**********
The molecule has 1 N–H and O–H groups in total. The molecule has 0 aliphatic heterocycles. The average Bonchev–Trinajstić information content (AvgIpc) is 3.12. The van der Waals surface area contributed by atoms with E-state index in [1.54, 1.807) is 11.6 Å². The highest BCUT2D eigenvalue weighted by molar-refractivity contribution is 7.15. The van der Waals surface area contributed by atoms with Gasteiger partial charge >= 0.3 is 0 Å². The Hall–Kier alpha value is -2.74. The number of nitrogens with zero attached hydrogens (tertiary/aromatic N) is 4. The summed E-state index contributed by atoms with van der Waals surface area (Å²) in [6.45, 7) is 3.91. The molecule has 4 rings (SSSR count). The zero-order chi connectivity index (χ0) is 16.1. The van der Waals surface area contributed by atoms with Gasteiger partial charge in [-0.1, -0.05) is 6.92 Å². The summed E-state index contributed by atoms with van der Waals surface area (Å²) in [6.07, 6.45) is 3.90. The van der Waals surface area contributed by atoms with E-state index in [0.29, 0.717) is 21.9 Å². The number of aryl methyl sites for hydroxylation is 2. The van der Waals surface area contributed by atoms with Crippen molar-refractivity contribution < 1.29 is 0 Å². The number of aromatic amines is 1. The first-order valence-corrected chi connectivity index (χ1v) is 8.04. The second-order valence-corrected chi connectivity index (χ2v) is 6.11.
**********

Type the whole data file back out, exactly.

The molecule has 1 N–H and O–H groups in total. The molecule has 0 aliphatic heterocycles. The average Bonchev–Trinajstić information content (AvgIpc) is 3.12. The van der Waals surface area contributed by atoms with E-state index in [1.54, 1.807) is 11.6 Å². The highest BCUT2D eigenvalue weighted by molar-refractivity contribution is 7.15. The van der Waals surface area contributed by atoms with Gasteiger partial charge >= 0.3 is 0 Å². The Hall–Kier alpha value is -2.74. The number of nitrogens with zero attached hydrogens (tertiary/aromatic N) is 4. The summed E-state index contributed by atoms with van der Waals surface area (Å²) in [6.45, 7) is 3.91. The molecule has 4 rings (SSSR count). The zero-order chi connectivity index (χ0) is 16.1. The van der Waals surface area contributed by atoms with Gasteiger partial charge in [-0.1, -0.05) is 6.92 Å². The summed E-state index contributed by atoms with van der Waals surface area (Å²) in [6.07, 6.45) is 3.90. The van der Waals surface area contributed by atoms with E-state index in [0.29, 0.717) is 21.9 Å². The number of aryl methyl sites for hydroxylation is 2. The van der Waals surface area contributed by atoms with Crippen molar-refractivity contribution < 1.29 is 0 Å². The number of aromatic amines is 1. The first-order valence-corrected chi connectivity index (χ1v) is 8.04. The second-order valence-corrected chi connectivity index (χ2v) is 6.11.